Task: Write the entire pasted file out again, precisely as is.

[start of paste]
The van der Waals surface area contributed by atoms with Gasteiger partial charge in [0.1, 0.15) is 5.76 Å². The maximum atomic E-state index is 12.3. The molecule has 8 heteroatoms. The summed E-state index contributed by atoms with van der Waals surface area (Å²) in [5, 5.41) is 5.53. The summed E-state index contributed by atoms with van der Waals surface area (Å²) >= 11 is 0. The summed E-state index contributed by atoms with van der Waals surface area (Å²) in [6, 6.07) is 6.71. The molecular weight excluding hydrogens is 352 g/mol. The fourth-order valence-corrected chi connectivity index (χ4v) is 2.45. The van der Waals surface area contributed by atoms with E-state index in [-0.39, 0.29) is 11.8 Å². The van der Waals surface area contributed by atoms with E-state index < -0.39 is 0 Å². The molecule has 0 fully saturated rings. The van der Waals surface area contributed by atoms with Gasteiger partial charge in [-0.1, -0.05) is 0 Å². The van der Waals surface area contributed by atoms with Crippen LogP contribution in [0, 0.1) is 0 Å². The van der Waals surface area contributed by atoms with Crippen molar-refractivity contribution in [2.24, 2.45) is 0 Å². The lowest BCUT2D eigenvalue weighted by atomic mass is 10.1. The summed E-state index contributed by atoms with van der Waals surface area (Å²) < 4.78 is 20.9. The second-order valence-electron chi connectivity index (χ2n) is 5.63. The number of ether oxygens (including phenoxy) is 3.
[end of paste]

The van der Waals surface area contributed by atoms with Gasteiger partial charge in [0.1, 0.15) is 5.76 Å². The maximum atomic E-state index is 12.3. The molecule has 8 heteroatoms. The summed E-state index contributed by atoms with van der Waals surface area (Å²) in [5, 5.41) is 5.53. The summed E-state index contributed by atoms with van der Waals surface area (Å²) >= 11 is 0. The summed E-state index contributed by atoms with van der Waals surface area (Å²) in [6, 6.07) is 6.71. The molecular weight excluding hydrogens is 352 g/mol. The fourth-order valence-corrected chi connectivity index (χ4v) is 2.45. The van der Waals surface area contributed by atoms with E-state index in [-0.39, 0.29) is 11.8 Å². The van der Waals surface area contributed by atoms with E-state index < -0.39 is 0 Å². The molecule has 0 fully saturated rings. The van der Waals surface area contributed by atoms with Gasteiger partial charge in [-0.1, -0.05) is 0 Å². The van der Waals surface area contributed by atoms with Crippen LogP contribution in [0, 0.1) is 0 Å². The van der Waals surface area contributed by atoms with Crippen molar-refractivity contribution in [2.24, 2.45) is 0 Å². The lowest BCUT2D eigenvalue weighted by atomic mass is 10.1. The summed E-state index contributed by atoms with van der Waals surface area (Å²) < 4.78 is 20.9. The second-order valence-electron chi connectivity index (χ2n) is 5.63. The number of ether oxygens (including phenoxy) is 3.